Andy Stuart was standing in the middle of Food Republic, the Asian-fusion, small-plates eatery aboard the Norwegian Encore, talking about his very first cruise back in 1988, on the Seaward.
To mark Stuart's last days at Norwegian Cruise Line -- he stepped down as CEO at the end of last year -- I proposed back in November that instead of a standard interview, he walk the Encore during its New York inaugural and discuss the changes at the line and in the industry during his 30-year tenure. So there we were in Food Republic talking about the days before Freestyle Dining, before "alternative dining" was an industry buzzword.
Stuart recalled his bemusement over the dining procedures on the Seaward, where he was sent onboard by Steve Odell to meet with a travel agent but also to experience the Norwegian product.
"I didn't know anything about cruising. I got on the ship, and in my room was this thing saying: You're dining at 8:30." He remembered being shown to a table for eight, and there was a family sitting there. "This family of seven. And me."
"I sat at this table, and I'm like, 'This is really weird, why am I being seated with these people?'" he said with a laugh.
The Seaward was unique at the time, Stuart said, in that it had the first a la carte restaurant at sea, called the Palm Tree. It cost $35 per person to dine there.
It took another dozen or so years for alternative dining to become a major trend. The Norwegian Star, for example, debuted in 2001 with about 14 eateries. And around the early aughts, most ships had specialty restaurants and a variant of flexible dining options. Norwegian, with help from owner Star Cruises, arguably took it further than most big-ship lines. Stuart by that time was running sales and marketing from the line's Miami headquarters.
Stuart said the move to restaurant-style dining seemed obvious. But he added that he had underestimated how much cruisers loved fixed seating and the special bond they formed with their dining crew.
Yet 20 years after the debut of Freestyle Dining, "the expectations are restaurants like this," Stuart said of Food Republic. "The restaurant is on every ship we bring out," he said. "But it's just one of the choices."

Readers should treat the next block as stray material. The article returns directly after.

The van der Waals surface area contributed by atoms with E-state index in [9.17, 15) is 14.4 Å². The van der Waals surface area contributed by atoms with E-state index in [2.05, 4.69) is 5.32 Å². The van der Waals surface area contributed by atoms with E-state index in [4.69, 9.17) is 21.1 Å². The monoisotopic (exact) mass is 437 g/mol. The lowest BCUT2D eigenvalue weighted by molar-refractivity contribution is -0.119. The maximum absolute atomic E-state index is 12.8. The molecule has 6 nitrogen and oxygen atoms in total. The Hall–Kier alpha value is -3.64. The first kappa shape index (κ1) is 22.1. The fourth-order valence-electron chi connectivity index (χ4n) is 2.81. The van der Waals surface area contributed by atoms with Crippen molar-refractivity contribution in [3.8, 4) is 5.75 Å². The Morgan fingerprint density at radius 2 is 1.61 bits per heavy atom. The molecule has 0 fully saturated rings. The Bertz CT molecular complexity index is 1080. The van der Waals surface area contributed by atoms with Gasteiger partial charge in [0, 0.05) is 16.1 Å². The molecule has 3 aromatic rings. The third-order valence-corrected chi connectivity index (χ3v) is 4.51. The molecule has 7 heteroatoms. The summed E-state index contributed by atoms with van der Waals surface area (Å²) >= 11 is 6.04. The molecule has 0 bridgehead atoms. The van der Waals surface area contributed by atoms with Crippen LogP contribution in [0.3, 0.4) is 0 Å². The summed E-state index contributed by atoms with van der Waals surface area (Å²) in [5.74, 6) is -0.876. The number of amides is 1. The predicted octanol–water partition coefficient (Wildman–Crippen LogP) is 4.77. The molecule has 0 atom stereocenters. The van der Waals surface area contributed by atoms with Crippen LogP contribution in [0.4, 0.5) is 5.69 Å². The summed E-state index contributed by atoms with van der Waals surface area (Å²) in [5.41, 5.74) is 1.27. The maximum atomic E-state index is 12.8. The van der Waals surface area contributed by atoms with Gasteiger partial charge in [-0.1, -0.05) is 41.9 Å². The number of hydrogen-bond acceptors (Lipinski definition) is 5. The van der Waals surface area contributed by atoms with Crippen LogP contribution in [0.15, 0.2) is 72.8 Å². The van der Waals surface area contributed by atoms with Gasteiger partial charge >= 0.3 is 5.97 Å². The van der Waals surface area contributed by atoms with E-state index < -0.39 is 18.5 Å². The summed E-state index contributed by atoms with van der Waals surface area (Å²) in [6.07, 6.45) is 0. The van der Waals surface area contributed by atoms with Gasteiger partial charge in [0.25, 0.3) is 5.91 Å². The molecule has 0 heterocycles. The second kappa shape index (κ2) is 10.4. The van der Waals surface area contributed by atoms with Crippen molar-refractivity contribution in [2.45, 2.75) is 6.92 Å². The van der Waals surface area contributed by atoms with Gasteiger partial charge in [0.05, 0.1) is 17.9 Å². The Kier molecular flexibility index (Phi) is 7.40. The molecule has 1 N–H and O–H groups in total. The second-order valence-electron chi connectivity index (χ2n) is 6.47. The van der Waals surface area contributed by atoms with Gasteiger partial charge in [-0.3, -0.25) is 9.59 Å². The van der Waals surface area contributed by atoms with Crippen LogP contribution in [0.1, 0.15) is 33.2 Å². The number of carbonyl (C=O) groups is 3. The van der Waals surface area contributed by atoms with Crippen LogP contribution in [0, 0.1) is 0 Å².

The Encore has about 20 distinct dining locations, from fleetwide standards to new concepts to restaurants with branded culinary and drinking partnerships.
The entertainment factor
Freestyle Dining changed a lot about the cruising experience, and as we left Food Republic and wandered into midship Deck 8, we talked about the move from envelope tipping to automatic gratuities.
Stuart took the stairs down to Deck 6 and walked into the Social Comedy and Nightclub, a flexible space and an appropriate venue for him to talk about the evolution in entertainment. A decade ago, he had been involved in the negotiations with Blue Man Group as a bid to partner with a "named" production and change the caliber of shipboard entertainment.
How long did it take to get Blue Man Group to agree?
"A long time," he replied.
Stuart found himself battling ingrained perceptions about cruise ship entertainment. He recalled "American Idol" and then-judge Simon Cowell. "It was frustrating for me," he said. "If someone was truly awful, he'd say, 'You belong on a cruise ship.' He said it a number of times, and it really irritated me. … But it told a story: That's how the cruise industry is perceived."